Sabre Foundation, through Ghana Book Trust also makes it possible for recipients to know which books are available for selection. It will be helpful if they could also make direct contact with recipient institutions and libraries whilst still making Ghana Book Trust co-ordinate donation activities as it happens in the case of Book Aid International.

As indicated earlier on, many institutions in developing countries have had to admit increasingly large numbers of students because of the expanding demand for higher eduction. The necessary consultation would make it possible for a prospective donor to know where it can offer multiple copies of a title to satisfy a particular need.

Unsolicited donations

There are benevolent organizations and individuals who are friends of the library and occasionally donate books without consultation with the recipients. One needs to point out here that it is not all unsolicaited donations, which may not satisfy the needs of the recipient.

There is a case in point where the University of Cape Coast Library received unsolicited donation from the United States Information Service in Accra in 1996 worth $35,00 and it was noted that most of the books were essential and one only wished that some of the core texts could have been in multiple copies.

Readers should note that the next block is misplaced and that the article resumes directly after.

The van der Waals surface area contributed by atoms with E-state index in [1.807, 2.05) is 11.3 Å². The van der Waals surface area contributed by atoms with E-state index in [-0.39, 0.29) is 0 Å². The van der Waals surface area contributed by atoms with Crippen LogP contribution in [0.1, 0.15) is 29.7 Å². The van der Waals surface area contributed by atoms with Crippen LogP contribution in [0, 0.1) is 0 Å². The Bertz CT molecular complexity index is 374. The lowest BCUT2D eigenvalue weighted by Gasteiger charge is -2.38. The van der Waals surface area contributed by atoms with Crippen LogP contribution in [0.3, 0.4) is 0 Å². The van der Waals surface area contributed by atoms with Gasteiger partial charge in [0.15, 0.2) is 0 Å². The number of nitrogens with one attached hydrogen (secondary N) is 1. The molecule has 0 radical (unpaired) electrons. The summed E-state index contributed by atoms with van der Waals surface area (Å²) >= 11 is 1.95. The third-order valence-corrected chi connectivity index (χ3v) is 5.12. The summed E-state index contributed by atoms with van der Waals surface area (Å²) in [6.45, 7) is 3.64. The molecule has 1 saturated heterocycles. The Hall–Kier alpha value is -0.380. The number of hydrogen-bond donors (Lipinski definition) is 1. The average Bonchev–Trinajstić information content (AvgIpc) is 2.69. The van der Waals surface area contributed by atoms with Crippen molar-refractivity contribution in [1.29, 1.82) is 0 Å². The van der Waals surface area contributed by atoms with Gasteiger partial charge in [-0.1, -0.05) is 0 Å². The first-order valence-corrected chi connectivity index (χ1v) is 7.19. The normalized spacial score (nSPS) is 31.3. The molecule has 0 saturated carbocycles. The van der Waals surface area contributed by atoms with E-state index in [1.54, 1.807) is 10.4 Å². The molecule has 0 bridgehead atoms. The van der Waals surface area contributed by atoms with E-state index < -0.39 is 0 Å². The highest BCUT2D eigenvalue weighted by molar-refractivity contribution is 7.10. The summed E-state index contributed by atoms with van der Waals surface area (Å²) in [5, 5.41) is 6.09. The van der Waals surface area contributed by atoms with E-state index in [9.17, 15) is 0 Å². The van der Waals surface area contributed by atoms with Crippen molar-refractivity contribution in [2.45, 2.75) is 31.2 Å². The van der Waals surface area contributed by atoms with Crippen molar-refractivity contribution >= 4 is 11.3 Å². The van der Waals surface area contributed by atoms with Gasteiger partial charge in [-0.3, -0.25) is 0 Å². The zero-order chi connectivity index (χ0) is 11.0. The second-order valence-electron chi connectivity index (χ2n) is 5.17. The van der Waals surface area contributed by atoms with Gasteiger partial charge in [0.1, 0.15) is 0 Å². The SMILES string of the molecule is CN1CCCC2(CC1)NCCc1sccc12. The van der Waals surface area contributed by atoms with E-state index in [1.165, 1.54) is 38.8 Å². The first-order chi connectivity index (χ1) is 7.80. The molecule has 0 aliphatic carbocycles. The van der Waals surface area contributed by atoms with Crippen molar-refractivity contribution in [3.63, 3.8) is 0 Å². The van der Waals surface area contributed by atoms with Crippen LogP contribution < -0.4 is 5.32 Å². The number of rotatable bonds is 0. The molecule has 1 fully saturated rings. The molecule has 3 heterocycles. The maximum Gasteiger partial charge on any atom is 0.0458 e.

But before this donation was received a container of books were received in 1994 by the University of Cape Coast from a well-wisher in England.

A careful scrutiny indicated that most of the books were not relevant to the needs of the University. A large proportion of the books were meant for the first and second cycle institutions. Even for these levels, the books were very old and their relevance to the modem day syllabus was very doubtful.4

It is apt here to refer to the criticism of Allen and Katris that "parcels of books are often sent to Africa as unsolicited charitable gifts; the recipients are too polite to do more than express their gratitude. Books so received are frequently old and damaged, of an inappropriate educational level, out of date, fall outside the fields of interest of recipients or simply duplicate existing stock".5 This is clearly dumping and such books do more harm than good.

Another pertinent remark by Tainie Mudondo of Zimbabwe is "Give us what we need, NOT what you don't need".6

The foregoing two scenarios depicting the donation of the USIS and the individual donation from England show that unless the donor takes some pains in his selection the possibility of meeting the needs of the recipient could be remote. In other words, in an unsolicited book donation, there is the likelihood of a high percentage of the requirements of the beneficiary being taken for granted, instead of ascertaining his real requirements.